Why We Support ORG
Posted: 22 February 2021
In the last 15 years ORG have worked tirelessly behind the scenes to lobby on domestic and international issues on behalf of people living in the UK. Campaigns undertaken by the Open Rights Group have involved cases which sought to defend the right to parody, prevent the giving of undue power to Internet Service Providers, and fight against unlawful mass surveillance. They feature amongst their founding members technology journalist and civil liberties activist, Danny O’Brien, and science fiction author and activist, Cory Doctorow.
Popping Filter Bubbles in Safari
Posted: 10 February 2021
In two previous articles, we took a simple a search query and illustrated how even queries that should have a reasonably clear and obvious answer push people into bubbles that affect the information that they have access to. At Mojeek we believe that one of the greatest tools that anyone has when it comes to puncturing filter bubbles is their browser, and that by using multiple search engines you can greatly enhance the ability of this tool to do that job. Here we discuss how to apply the method we’ve outlined for Firefox and Vivaldi to improve Apple’s native browser, Safari.
Stacking the Odds for Alternatives
Posted: 02 February 2021
The shutdown in January of Parler was a stark example of how emerging companies can be vulnerable to Big Tech. In a reaction, perhaps understandably to events in the US Capitol, Parler was taken down by AWS (part of Amazon), and removed from the app stores of both Apple and Google. AWS’ claim was that this was a response to the lack of content moderation by Parler, after repeated requests and a violation of their Terms of Service. Others have written at length about whether that’s right or wrong, and a legal case ensued.
Big Data is Watching You
Posted: 21 January 2021
There is no one book more referenced when it comes to our high-technology surveillance reality than George Orwell’s Nineteen Eighty-Four. Eric Arthur Blair (Orwell being his pen name) died on the 21st of January 1950. And so on January 1st, with more than 70 years since his passing, all of his works lost their copyrighted status in the UK and European Union. His most famous book, along with his many brilliant works, are now in the public domain. To celebrate this fact, and to explore this deep and enduring relationship between writings on both state and private company surveillance, we thought it would be good to pose the question: what did Orwell get right?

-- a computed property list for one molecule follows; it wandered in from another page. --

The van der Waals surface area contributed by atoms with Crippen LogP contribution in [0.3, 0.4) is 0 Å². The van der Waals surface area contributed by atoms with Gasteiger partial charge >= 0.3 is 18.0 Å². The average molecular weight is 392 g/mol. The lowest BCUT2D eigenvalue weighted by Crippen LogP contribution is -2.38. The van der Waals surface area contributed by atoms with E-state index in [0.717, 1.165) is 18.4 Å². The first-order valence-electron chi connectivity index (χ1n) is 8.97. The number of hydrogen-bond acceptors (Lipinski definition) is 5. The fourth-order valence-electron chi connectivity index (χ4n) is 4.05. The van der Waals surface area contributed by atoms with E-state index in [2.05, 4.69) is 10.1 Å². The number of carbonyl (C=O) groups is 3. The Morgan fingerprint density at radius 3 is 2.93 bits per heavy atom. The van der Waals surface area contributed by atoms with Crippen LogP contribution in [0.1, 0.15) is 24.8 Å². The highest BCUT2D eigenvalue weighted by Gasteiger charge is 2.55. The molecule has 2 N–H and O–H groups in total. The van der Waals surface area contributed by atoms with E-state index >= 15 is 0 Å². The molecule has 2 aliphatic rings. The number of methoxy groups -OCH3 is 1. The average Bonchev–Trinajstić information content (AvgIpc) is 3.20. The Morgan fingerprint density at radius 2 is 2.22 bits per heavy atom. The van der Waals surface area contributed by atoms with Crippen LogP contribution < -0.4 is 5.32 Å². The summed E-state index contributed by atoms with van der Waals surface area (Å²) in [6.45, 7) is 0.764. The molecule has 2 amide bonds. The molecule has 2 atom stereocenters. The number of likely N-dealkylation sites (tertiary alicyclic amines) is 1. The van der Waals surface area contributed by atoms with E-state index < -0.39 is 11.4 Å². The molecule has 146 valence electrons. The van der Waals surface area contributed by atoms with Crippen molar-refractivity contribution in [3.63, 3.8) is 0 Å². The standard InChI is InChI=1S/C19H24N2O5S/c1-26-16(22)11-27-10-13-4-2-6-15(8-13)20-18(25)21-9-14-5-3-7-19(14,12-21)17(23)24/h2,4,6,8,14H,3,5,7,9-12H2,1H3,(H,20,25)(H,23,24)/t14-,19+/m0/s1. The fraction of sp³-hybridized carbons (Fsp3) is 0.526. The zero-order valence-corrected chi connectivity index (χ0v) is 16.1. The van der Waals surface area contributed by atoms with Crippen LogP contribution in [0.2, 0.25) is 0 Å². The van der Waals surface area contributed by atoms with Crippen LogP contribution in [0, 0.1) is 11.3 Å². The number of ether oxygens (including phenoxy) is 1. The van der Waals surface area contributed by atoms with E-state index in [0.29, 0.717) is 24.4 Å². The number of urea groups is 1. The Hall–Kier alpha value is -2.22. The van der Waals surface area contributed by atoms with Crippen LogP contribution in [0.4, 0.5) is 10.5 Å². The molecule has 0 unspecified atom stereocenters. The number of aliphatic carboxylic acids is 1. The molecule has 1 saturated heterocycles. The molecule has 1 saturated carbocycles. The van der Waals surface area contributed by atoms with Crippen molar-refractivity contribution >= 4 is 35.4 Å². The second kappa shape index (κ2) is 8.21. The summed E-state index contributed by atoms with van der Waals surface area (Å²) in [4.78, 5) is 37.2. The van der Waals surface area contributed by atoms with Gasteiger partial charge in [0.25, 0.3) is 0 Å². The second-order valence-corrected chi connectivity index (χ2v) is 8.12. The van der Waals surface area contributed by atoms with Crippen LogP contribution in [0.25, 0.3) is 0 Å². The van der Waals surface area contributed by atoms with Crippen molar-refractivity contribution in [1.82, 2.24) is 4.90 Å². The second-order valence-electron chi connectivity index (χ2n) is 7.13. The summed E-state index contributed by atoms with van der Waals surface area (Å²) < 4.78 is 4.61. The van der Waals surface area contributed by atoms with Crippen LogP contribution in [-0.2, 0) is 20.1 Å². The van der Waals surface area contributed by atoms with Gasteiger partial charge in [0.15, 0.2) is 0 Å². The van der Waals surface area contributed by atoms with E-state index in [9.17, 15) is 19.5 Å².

About Mojeek: Search Engines and Our Technology Stack
Posted: 22 December 2020
We frequently get questions, through social networks or our support inbox, about Mojeek's tech stack and the work that goes into providing the world with a true alternative in search. To spread the answers to some of these questions further than the walled garden of our email inbox, or the social graphs of Twitter, Mastodon, and Reddit, we thought it would be a good idea to publish some of them on our blog.
About Mojeek: Business Model, Surveillance, and Privacy
Posted: 08 December 2020
We frequently get questions, through social networks or our support inbox, about Mojeek's business model and the data involved in providing the world with a true alternative in search. To spread the answers to some of these questions further than the walled garden of our email inbox, or the social graphs of Twitter or Reddit, we thought it would be a good idea to publish some of them here...
Popping Filter Bubbles in Firefox
Posted: 03 December 2020
In a previous article, we took a simple, non-partisan query, and tried it out on some search and a metasearch engines: "How to Register to Vote in the United States." What we found was that the choice of search provider was going to wildly change the information sources offered to you. It demonstrates that using one or more search engines is a very simple way of increasing your ability to step outside of algorithmic bubbles when looking for information. Let’s check out how we can do this in Firefox.
Black Box Friday
Posted: 25 November 2020
Since the early 1950s, the first Friday after Thanksgiving has been the designated big shopping day for a lot of individuals across the US (and this has spread to a lot of other countries). With a great deal of physical stores across the world not being able to provide normal service this year, it looks like entities like Amazon will be able to cash in from the pandemic's effects even more than they already have.